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Paperless NHS means paperless referrals

18 December 2012   Lis Evenstad

Tim Kelsey

The NHS Commissioning Board’s planning guidance, issued today, has confirmed that a “paperless NHS” means paperless referrals by 2015.

In October, the NHS Commissioning Board’s national director of patients and information, Tim Kelsey, told the Healthcare Efficiency Through Technology Expo that the government’s mandate to the NHS CB would include a commitment to a paperless NHS by 2015.

He said he wanted to “eradicate paper from the NHS” and that there would be no more “referral letters or lost records because we won’t have paper anymore in the health service.”

His statement created a lot of enthusiasm and debate, with many questioning how realistic Kelsey’s goal was.

However, at the Digital by Default conference this month, Kelsey explained that his reference to a “paperless NHS by 2015” meant paperless referrals; and not an entirely paperless health service.

Today’s planning guidance confirms this. It says: “We shall support a move to paperless referrals in the NHS by March 2015 so that patients and carers can easily book appointments in primary and secondary care.”

This will be achieved through the re-launch of the Choose and Book electronic booking service, which the Department of Health is in the process of re-procuring, even though use peaked at about 50% of referrals and has been falling.

Today’s guidance – ‘Everyone counts: planning for patients 2013-14’ – contains a number of commitments intended to provide more information for commissioners and patients, predicated on the use of more modern IT systems.

The document revisits the government’s pledge to give patients electronic access to their records, and apparently extends it.

It not only says there will be a “guarantee” that every patient will have online access to their primary care medical record by spring 2015, but that there will be a consultation on how to open up other records.

“We will consult, by June 2013, on plans for the provision of patient access to interoperable records across the pathway of care.”

When it comes to new information sources for patients, the guidance’s most striking commitment is to publish outcome data for most patients in England, which is now being widely debated.

The guidance also says that all NHS funded patients “will have the opportunity to leave feedback on any service by 2015.”

And it says that the new ‘friends and family’ test will be introduced for A&E and maternity services in April and October next year respectively.

This is despite concerns that the test – which asks patients on a six point scale whether they would recommend the place they were treated to loved ones – will be well understood and provide valid, comparable data.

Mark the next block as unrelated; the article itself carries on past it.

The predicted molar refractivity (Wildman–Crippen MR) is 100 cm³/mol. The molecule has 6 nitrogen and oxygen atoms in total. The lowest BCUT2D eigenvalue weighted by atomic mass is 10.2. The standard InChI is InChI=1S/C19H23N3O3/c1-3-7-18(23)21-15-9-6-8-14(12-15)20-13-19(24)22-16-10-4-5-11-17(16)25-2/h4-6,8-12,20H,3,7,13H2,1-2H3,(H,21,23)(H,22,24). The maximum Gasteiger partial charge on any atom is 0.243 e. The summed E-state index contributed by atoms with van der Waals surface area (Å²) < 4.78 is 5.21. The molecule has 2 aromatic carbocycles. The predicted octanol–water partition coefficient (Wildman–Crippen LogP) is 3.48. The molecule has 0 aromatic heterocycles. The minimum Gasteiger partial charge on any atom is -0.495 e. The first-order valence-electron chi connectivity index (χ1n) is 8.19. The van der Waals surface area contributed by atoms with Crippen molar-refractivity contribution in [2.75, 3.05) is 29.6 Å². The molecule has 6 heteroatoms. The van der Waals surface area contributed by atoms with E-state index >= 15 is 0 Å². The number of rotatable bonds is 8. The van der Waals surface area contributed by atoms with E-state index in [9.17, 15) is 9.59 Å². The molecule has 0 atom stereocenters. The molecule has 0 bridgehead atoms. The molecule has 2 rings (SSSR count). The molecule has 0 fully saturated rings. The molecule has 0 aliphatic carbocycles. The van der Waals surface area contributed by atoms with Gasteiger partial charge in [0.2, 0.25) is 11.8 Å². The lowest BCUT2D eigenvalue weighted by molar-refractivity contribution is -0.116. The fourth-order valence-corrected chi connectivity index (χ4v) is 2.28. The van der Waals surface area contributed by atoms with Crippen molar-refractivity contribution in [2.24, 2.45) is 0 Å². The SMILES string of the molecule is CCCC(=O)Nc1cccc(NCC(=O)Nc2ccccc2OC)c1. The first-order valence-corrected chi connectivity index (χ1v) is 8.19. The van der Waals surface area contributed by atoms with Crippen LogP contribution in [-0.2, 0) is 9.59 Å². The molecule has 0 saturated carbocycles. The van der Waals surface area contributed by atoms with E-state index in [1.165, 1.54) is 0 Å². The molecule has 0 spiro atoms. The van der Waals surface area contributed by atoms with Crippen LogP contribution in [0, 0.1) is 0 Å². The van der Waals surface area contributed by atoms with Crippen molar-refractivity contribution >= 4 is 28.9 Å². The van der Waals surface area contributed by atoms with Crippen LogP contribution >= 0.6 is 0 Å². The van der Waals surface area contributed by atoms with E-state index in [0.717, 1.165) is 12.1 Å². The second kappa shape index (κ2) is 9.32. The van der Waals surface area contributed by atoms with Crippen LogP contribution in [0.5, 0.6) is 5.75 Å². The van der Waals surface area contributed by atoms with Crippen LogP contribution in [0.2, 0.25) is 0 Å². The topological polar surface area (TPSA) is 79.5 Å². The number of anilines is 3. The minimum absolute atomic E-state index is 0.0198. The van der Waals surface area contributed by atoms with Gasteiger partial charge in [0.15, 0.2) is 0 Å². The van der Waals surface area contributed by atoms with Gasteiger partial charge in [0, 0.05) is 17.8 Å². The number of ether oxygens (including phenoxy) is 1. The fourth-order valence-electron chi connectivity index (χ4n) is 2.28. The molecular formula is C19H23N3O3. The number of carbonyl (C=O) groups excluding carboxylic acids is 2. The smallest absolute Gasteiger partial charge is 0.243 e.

This is the CB’s first planning guidance, and replaces the Operating Framework for the NHS in England that was published by the Department of Health each December.

NHS North and the North West Health Informatics Leadership Network recently held a conference on the benefits of opening up access to records for patients. Read Jon Hoeksma's report of the event in Insight.


Related Articles:

3 News: NHS CB promises new quality data | 18 December 2012
4 Insight: EHI interview: Tim Kelsey | 3 October 2012
2 News: Cautious support for data publication | 18 December 2012
18 News: New GP data set to assess quality | 7 December 2012
31 News: NHS to be 'paperless' by 2015 - Kelsey | 10 October 2012
Last updated: 20 December 2012 07:05

© 2012 EHealth Media.


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Lets drop the semantics

in arduis fidelis 103 weeks ago

...and the personal vested interests. The capability and technology to make this acheivable has been around for sometime now. All it takes is for people to shut up and put up. I've proved it can be done, without endless meetings and prevarication, just getting on, getting it done and providing the proper support for all involved. Removing paper from the transfer of first appointment referrals between GPs and secondary/community care etc by 2015 is not the problem. Requests for follow ups, consultant to consultant/internal referrals, referral from acute to community now theres a problem to get your teeth in to, there are possible workarounds NHS mail, EDI links etc but no definitive solution, even C&B V2 could have the potential to handle this.

So lets stop finding excuses and drive this thing, lets all get our hands dirty in 2013, we all know the benefits of this to patients to their continuity/quality of care and safety.


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Jacques' haemorrhoids are eternally grateful

JacquesOuze 104 weeks ago

I thought it meant a switch over to Izal medicated across the entire NHS, what with transparency being the mot du jour. I'm mightily relieved this is not the case.

Is that too much information?

Ah well - Bon Noel et joyeuse fetes - thanks to Jon and the team for an excellent year of reporting!


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Open standards is the only way forward

Neelam Dugar 104 weeks ago

I applaud the vision. It is the correct vision for NHS.

For this vision to be realised use of open global standards it key.

1. Medical documents must be exchanged in basic CDA format--pdf with minimal xml metadata wrapper

2. Document exchange standard should be XDR of IHE

I would suggest that the commissioning board work with HL-7 UK & IHE UK so that we adopt global standards which are simple for our suppliers in both primary & secondary care.

Vendor lock-in my proprietary non-global standards will be a huge mistake for NHS